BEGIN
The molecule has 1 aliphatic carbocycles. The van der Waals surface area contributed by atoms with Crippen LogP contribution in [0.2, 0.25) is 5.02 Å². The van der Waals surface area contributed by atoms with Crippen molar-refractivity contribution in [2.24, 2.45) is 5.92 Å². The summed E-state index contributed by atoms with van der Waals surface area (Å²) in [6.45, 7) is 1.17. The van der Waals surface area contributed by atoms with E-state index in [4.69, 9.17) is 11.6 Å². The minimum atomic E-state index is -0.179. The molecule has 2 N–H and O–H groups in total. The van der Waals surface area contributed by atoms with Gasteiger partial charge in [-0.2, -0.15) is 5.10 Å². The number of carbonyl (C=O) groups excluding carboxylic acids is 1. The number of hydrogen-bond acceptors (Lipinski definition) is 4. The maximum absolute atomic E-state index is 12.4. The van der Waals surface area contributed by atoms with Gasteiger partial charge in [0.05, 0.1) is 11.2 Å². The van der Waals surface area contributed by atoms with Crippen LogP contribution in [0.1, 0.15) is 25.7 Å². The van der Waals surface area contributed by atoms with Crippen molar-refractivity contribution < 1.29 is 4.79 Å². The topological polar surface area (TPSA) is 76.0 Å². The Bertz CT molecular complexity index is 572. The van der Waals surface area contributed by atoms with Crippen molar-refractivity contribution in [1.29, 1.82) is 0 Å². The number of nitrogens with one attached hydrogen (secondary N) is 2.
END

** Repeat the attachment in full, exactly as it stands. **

The molecule has 1 aliphatic carbocycles. The van der Waals surface area contributed by atoms with Crippen LogP contribution in [0.2, 0.25) is 5.02 Å². The van der Waals surface area contributed by atoms with Crippen molar-refractivity contribution in [2.24, 2.45) is 5.92 Å². The summed E-state index contributed by atoms with van der Waals surface area (Å²) in [6.45, 7) is 1.17. The van der Waals surface area contributed by atoms with E-state index in [4.69, 9.17) is 11.6 Å². The minimum atomic E-state index is -0.179. The molecule has 2 N–H and O–H groups in total. The van der Waals surface area contributed by atoms with Gasteiger partial charge in [-0.2, -0.15) is 5.10 Å². The number of carbonyl (C=O) groups excluding carboxylic acids is 1. The number of hydrogen-bond acceptors (Lipinski definition) is 4. The maximum absolute atomic E-state index is 12.4. The van der Waals surface area contributed by atoms with Gasteiger partial charge in [0.05, 0.1) is 11.2 Å². The van der Waals surface area contributed by atoms with Crippen LogP contribution in [0.1, 0.15) is 25.7 Å². The van der Waals surface area contributed by atoms with Crippen molar-refractivity contribution < 1.29 is 4.79 Å². The topological polar surface area (TPSA) is 76.0 Å². The Bertz CT molecular complexity index is 572. The van der Waals surface area contributed by atoms with Crippen molar-refractivity contribution in [1.29, 1.82) is 0 Å². The number of nitrogens with one attached hydrogen (secondary N) is 2.